• Develop healthy rituals that you can easily do year-round, such as using a special pen, a certain app on you iPad®

Another Writer's Ideas for Overcoming Writer's Block

If All Else Fails, "There's an App for That"

There are many mobile apps that can help you in the writing process. These writing-related mobile apps can help when you're on the go or deliberately seeking new spots to write in or about:

  • jumpstarting the creative process to overcome writer's block— (**Note that I haven't tried either of these two applications, so since they aren't free I can only recommend them based on their descriptions):
    "ThinkBook - Write, Plan, Outline and Take Notes" by Bitolithic Pty Ltd, $3.99";
    "iThoughtsHD (mindmapping)" by CMS, $9.99, "Mindmapping enables you to visually organize your thoughts, ideas, and information. Typical Uses: ... Brainstorming...."
  • simple new-text entry
    "Free Writing - the cure for writer's block" by psyos, designed for iPhone and iPad and some iPods, available in 14 languages, "an app for writing... and nothing else." gesture-based text editing, rated 4+ out of 5;
    "Easy Writer Lite" by Infovole--there is also a paid upgrade to this app that you might want to consider before making any in-app purchases
  • accessing an existing document on the Cloud
    "Documents by Readdle" by Readdle, works in iPhone and iPad; highly acclaimed--apparently does everything but the dishes
  • storing ideas of various types for later development into articles or whatever
    "Save Your Ideas: Chromolux Ideas Preserver" by M-real Zanders GmbH; available for iPhone and iPad; English and German versions.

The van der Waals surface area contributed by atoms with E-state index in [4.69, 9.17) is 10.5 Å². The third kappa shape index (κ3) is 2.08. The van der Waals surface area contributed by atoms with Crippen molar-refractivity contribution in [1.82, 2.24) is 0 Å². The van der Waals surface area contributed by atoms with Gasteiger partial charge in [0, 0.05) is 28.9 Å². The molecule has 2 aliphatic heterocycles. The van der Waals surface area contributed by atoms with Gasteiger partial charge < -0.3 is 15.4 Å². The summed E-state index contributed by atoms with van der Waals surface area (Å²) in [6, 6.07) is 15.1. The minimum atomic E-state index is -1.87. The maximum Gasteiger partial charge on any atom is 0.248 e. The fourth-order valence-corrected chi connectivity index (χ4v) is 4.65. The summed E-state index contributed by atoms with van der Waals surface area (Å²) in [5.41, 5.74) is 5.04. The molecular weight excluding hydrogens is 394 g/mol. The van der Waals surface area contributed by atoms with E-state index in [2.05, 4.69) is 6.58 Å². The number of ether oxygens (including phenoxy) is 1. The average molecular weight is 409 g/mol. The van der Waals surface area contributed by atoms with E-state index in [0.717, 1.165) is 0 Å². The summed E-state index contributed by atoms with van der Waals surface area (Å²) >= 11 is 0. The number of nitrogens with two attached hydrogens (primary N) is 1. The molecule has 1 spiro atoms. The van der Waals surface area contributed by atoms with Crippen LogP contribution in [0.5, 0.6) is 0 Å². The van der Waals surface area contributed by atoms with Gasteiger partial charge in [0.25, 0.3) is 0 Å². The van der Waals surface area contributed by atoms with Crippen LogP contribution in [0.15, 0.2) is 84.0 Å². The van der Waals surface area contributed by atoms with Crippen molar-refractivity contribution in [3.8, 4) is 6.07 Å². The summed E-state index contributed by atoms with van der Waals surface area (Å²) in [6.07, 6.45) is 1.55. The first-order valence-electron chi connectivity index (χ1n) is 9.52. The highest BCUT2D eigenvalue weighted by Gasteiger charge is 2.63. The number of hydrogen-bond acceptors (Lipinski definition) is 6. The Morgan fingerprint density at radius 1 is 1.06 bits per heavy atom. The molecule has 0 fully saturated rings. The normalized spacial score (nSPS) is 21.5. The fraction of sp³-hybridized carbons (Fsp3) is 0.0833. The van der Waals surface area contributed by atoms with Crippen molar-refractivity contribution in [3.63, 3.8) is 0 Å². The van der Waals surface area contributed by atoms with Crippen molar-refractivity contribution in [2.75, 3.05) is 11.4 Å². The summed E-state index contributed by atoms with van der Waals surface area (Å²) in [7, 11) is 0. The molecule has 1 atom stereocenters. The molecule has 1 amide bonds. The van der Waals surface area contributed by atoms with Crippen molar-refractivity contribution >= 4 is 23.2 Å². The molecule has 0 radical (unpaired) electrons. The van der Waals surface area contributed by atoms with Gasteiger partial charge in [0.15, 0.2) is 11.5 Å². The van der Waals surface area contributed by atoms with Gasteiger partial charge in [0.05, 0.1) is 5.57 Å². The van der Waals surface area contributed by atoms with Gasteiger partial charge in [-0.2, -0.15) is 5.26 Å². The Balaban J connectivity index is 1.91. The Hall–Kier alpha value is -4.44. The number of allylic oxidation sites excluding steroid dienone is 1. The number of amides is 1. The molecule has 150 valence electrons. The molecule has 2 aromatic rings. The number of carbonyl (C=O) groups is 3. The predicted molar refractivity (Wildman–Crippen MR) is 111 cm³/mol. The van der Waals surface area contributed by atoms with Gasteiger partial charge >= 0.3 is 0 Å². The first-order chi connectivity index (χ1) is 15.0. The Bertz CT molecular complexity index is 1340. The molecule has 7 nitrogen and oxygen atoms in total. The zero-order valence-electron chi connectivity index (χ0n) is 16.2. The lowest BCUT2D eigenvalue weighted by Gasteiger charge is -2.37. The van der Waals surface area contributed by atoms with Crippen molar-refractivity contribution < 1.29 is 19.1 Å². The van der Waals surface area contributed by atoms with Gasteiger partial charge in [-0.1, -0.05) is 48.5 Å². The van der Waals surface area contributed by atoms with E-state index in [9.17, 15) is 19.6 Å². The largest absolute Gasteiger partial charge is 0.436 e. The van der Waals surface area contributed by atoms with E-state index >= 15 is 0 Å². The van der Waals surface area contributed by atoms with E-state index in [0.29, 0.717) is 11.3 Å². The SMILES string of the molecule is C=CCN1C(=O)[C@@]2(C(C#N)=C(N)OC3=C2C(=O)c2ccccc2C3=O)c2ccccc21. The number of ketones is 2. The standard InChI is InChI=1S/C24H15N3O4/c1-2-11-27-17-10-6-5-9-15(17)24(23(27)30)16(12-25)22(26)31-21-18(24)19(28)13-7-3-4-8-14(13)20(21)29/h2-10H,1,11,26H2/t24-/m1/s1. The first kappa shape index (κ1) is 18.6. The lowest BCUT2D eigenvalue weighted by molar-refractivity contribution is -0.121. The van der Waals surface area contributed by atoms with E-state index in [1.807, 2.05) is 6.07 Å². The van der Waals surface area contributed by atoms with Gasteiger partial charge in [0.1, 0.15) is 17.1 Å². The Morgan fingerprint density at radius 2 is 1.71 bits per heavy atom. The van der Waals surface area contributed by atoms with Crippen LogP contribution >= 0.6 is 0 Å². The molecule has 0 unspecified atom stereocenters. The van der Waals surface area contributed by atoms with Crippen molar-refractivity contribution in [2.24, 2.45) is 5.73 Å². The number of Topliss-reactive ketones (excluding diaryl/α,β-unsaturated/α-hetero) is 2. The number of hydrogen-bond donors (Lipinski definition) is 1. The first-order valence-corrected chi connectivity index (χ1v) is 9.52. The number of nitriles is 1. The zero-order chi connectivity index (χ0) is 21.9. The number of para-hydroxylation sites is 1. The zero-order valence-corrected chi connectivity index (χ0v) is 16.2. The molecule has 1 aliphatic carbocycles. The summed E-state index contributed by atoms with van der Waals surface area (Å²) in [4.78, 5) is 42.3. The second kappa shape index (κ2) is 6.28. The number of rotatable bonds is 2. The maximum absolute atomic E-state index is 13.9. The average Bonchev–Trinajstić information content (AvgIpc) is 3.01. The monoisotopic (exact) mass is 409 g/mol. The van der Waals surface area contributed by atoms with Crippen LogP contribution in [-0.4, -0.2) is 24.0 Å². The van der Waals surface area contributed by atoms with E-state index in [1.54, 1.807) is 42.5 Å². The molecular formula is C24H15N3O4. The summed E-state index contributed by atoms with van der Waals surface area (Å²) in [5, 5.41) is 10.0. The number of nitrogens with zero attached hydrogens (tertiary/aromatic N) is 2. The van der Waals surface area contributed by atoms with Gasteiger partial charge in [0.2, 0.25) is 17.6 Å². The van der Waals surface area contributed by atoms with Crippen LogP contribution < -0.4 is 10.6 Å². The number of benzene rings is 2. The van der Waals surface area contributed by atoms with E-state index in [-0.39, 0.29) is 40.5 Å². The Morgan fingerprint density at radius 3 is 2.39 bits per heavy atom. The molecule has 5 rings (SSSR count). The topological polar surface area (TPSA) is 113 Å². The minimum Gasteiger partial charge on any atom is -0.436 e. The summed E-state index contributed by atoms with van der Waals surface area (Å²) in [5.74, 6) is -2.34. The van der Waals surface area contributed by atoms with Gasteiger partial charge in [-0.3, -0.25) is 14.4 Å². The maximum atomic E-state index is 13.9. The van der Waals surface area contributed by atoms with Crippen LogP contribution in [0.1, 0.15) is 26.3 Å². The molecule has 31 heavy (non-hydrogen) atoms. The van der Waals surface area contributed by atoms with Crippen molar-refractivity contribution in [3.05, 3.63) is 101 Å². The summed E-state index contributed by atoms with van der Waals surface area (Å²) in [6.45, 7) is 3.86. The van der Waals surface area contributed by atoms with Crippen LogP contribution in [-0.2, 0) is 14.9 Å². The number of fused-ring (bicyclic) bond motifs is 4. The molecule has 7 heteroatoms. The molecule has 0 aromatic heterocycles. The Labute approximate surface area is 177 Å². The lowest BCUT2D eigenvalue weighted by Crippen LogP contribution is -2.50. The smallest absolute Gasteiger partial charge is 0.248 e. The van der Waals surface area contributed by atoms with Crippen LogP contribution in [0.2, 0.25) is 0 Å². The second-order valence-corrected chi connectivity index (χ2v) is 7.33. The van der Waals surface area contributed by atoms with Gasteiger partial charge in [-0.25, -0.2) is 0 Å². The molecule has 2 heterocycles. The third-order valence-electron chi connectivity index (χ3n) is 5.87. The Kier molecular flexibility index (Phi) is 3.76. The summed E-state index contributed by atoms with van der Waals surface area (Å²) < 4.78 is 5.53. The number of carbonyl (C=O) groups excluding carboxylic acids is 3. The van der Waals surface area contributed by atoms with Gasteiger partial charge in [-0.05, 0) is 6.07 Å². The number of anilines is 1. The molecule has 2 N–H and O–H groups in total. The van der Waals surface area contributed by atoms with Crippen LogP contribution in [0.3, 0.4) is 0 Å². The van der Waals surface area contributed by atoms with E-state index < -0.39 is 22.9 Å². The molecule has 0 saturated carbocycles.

Personally, the last app listed ("Save Your Ideas: Chromolux Ideas Preserver") sounds the most fun and useful, but please share your experiences with any apps that you use to help with the writing process, especially in overcoming writer's block (that which does not exist).

Thanks, Karen Creftor!

I hope this article helps Karen Creftor, who personally inspired this article, and anyone else with motivation/inspiration problems!

Do you often get "writer's block"?

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    • Laura Schneider profile image

      Laura Schneider 4 years ago from Minneapolis-St. Paul, Minnesota, USA

      Thanks, Viva Jones! I love your idea of writing the 2nd paragraph first! In fact, writing your first paragraph would probably be better if it was written last anyway (whether you just THINK of it as the second paragraph or not). The full text is all in your head now--you're completely familiar with it--so the first paragraph should be easier to write, and might even turn out better. Awesome idea!!

      Thanks for the compliments about River, too! I think she's gorgeous, but I could be prejudiced LOL. She's very sweet and polite, too ( she tries not to interrupt me when I'm working or on the phone, for example)--I've never met a polite dog before, but I sure got lucky getting River (who is named after the Nile).

    • Viva Jones profile image

      Viva Jones 4 years ago from UK

      I used to get first paragraph fear - I'd want it to be perfect and so would end up either not writing it at all or delaying writing. Now I tell myself that I'm starting with the second paragraph, and that it really, really, doesn't matter if it's rubbish - I'm going to end up re-writing everything anyway. Just get started! Just changing that perspective has been really liberating. River is BEAUTIFUL by the way!!

    • Laura Schneider profile image

      Laura Schneider 5 years ago from Minneapolis-St. Paul, Minnesota, USA

      You're welcome! My pleasure! I hope they help you.

    • CroftRoan profile image

      Kate Rolands 5 years ago

      These are some very good ideas. Thank you so much for showing me this.

    • That Grrl profile image

      Laura Brown 6 years ago from Barrie, Ontario, Canada

      I don't think I have ever had writer's block. I just get writer's discouraged.

    • Naima Manal profile image

      Naima Manal 6 years ago from NY

      It is very interesting how a technical writer can continue to have writing inspiration beyond work. Thanks for sharing.

    • BakerRambles profile image

      BakerRambles 6 years ago from Baltimore, MD

      I like this, keep up the good hubs!